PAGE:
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The Quarryman’s Bride: Land of Shining Water by: Tracie Peterson

Friday, June 14, 2013
 
 
Emmalyne Knox and Tavin MacLachlan were destined to be together...until the tragic deaths of Emmalyne's youngest sisters. Family tradition mandates that the youngest daughter should remain single to care for her parents in their old age, and now that daughter is Emmalyne. Her father unyielding, Emmalyne surrenders to her duty, heartbroken. Tavin leaves town, equally devastated.

Years later, Emmalyne's family moves, and she and Tavin meet again. Their feelings for each other are as strong as ever, but their painful past and Emmalyne's father still stand between them. Soon both families are in the midst of the growing conflict rising between the workers at the granite quarry that Tavin's father owns and operates. When a series of near-fatal accidents occur, Tavin must figure out who is behind the attacks before someone gets killed.

Bound by obligation, yet yearning for a future together, can Emmalyne and Tavin dare to dream that God could heal a decade-long wound and change the hearts of those who would stand in the way of true love?
Goodreads Summary
Making permanent decisions, of any kind, during times of trauma probably never turns out well.  The circumstances surrounding a decision that will have sad implications for 11 years are horrible…and remind me of the recent tragedies in Oklahoma.  When her two younger sisters are victims of a tornado, Emmalyne Knox is shocked to find that her stern father expects her to fulfill the role of caregiver for her parents – a family tradition that she had never considered.  Due to the loss of their home, Luthias Knox moves his remaining family away from St. Cloud, Minnesota.  Emmalyne has to leave her childhood love and fiancé Tavin MacLachlan behind as she wishes to please and honor her parents.  Then, Emmalyne is shocked when her distant, penny-pinching father decides to move his family back to St. Cloud where he will work for Tavin’s father who now owns a quarry.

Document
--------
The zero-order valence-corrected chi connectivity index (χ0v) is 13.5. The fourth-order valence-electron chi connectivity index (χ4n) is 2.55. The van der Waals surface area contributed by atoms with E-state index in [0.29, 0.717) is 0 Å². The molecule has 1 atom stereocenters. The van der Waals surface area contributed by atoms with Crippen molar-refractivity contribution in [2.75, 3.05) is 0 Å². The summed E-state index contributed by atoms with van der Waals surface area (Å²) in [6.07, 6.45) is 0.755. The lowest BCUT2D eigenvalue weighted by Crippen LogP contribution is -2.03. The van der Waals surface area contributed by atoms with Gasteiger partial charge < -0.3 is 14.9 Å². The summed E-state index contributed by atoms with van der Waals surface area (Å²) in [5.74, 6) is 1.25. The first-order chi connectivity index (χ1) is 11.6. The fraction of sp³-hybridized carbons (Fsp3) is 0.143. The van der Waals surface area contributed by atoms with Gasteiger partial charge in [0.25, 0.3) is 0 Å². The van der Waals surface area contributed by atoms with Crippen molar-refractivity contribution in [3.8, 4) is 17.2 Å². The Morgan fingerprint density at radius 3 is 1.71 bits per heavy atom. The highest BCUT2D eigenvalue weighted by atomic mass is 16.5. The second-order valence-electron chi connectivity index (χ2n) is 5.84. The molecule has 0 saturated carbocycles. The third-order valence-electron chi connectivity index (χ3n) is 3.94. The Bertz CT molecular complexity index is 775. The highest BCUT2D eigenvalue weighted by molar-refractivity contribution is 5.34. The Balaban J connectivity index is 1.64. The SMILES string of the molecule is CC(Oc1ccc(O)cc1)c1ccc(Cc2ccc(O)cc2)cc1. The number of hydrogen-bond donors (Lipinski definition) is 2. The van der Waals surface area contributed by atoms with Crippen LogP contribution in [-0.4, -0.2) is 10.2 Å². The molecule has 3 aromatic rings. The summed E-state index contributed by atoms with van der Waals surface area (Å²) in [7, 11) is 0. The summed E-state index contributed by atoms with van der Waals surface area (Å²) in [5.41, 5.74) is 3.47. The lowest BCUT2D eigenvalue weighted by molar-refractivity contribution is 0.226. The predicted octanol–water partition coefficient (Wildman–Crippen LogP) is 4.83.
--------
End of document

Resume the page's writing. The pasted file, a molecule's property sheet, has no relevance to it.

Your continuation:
When Tavin suggested that they elope rather than agree to Emmalyne’s father’s plan, it felt wrong to me.  But then, the story quickly jumps ahead 11 years, and I wanted to shake her for going along with her father.  What a stupid family tradition!  Why couldn’t they stay nearby or live together, so her parents were cared for – but Tavin and Emmalyne could be married?  Wow! You want to hate that Luthias.  However, I appreciated Tracie Peterson’s message about the power of kindness, honesty, and prayer.  “Love is not an emotion, but an act.”  Reverend Campbell’s counsel and advice from the eighth chapter of Romans reminds Emmalyne and us that the Word of God offers hope and instruction.  Sometimes, prayer makes you feel friendlier toward a difficult person.  Sometimes, asking direct questions and little acts of kindness can move someone’s stony or depressed heart.  Emmalyne makes it happen with her father and mother!
I liked young Dr. Williams, though he didn’t have a chance with Emmalyne.  At first, I wanted to shake her mother out of her depression…how could she let her family life get the way it did?  How could she sit and mope when Emmalyne worked so hard?  How could Emmalyne’s friend, Fenella, be so broken by her husband’s death that she couldn’t care for her little boys?  It was nice that the doctor so understood mental/emotional problems.  By reading through the book, I began to see how these people’s difficult lives, especially women’s lives –could easily break a person’s mental health.  I wonder if there really were people, like Dr. Williams, who understood and cared so much for people with mental illness back then.  It seems to be the case that many people, in our easier lifetimes, have mental problems, and there are many options for care.
I enjoyed the education about unions and their, sometimes, dangerous tactics.  I would have liked to hear more about the work of the quarry and about Tavin’s creative work with the stone.   This is a good story of honorable acts, true love, and redemption.
Four Stars   
*Reviewed by Colleen*




This product or book may have been distributed for review, this in no way affects my opinions or reviews.

1 comments:

  1. Sarah P said...:

    That's a weird tradition they have...sounds like a very good story though :)Great review!